Exceptional Crime in Early Modern Spain

Taxonomic and Intellectual Perspectives


Exceptional Crime in Early Modern Spain accounts for the representation of violent and complex murders, analysing the role of the criminal, its portrayal through rhetorical devices, and its cultural and aesthetic impact.
Proteic traits allow for an understanding of how crime is constructed within the parameters of exception, borrowing from pre-existent forms while devising new patterns and categories such as criminography, the “star killer”, the staging of crimes as suicides, serial murders, and the faking of madness. These accounts aim at bewildering and shocking demanding readers through a carefully displayed cult to excessive behaviour. The arranged “economy of death” displayed in murder accounts will set them apart from other exceptional instances, as proven by their long-standing presence in subsequent centuries.

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Elena del Río Parra, Ph.D. (2001), Georgia State University, is Professor of Hispanic Studies. Her body of work deals with monstrosity, casuistry, extremophilia, accident, and the role of singularity in early modern Spain from an intellectual history perspective.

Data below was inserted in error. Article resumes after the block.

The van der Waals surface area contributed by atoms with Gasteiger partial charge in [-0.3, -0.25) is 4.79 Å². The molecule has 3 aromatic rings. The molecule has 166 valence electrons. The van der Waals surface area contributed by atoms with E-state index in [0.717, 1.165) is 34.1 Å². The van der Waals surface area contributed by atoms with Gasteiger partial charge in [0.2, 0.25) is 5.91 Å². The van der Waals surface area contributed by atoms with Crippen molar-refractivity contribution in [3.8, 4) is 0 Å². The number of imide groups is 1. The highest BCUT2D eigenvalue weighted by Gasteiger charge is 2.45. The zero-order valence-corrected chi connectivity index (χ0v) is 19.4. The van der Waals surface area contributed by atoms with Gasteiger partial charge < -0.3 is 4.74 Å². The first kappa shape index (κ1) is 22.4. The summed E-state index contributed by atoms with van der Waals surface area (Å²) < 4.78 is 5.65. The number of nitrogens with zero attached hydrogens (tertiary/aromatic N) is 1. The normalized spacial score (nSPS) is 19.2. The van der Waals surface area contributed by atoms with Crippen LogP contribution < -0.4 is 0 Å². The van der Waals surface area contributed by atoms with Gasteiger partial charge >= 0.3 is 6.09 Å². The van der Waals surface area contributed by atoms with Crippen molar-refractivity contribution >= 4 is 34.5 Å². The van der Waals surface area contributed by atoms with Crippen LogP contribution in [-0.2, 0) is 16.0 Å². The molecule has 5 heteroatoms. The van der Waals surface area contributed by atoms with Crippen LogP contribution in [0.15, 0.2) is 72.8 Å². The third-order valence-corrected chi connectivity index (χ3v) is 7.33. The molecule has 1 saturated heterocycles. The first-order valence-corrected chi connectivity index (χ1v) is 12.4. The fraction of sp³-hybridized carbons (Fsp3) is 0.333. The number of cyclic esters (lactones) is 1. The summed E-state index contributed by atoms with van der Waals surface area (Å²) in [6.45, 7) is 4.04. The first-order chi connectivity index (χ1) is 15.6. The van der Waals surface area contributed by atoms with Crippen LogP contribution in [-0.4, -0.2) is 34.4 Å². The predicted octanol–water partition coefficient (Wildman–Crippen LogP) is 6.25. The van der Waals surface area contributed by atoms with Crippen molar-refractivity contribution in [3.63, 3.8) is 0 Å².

List of Illustrations

A Murder of Crows

1 The Taxonomic Axis of Fatality: From Series of Monsters to Serial Murderers
 1 From Series to Individuals
 2 Series and Fatality
 3 From Series of Monsters to Serial Murderers

2 Sketching the Face of Evil: Pioneering Serial Killers
 1 The Antihero Factory
 2 In Search of Singularity
 3 Sketching the Face of Evil
 4 Printing in Parts

3 On the Edge: Living between Suicide and Madness
 1 Official and False Madmen
 2 Books, Titles, Laws
 3 “Hanging from a Beam by Choice”
 4 Living on the Edge

4 Expressing Criminal Behavior
 1 Detection before Detectives
 2 Patterns in Crime
 3 Killers as Pretenders
 4 Killing and Obsession

5 Dying in Parts: Criminography and the Cult of Excess
 1 The Syntax of Evil: From Fait-Divers to the Crime Catalogue
 2  Casus and Criminography
 3 Dying in Parts
 4 The Cult of Excess

Cleaning the Crime Scene

Index of Names and Subjects
All interested in the history of the non-fictional criminal genre, both academic and non-academic readership, since -analysis aside- primary sources include enticing, brief cases.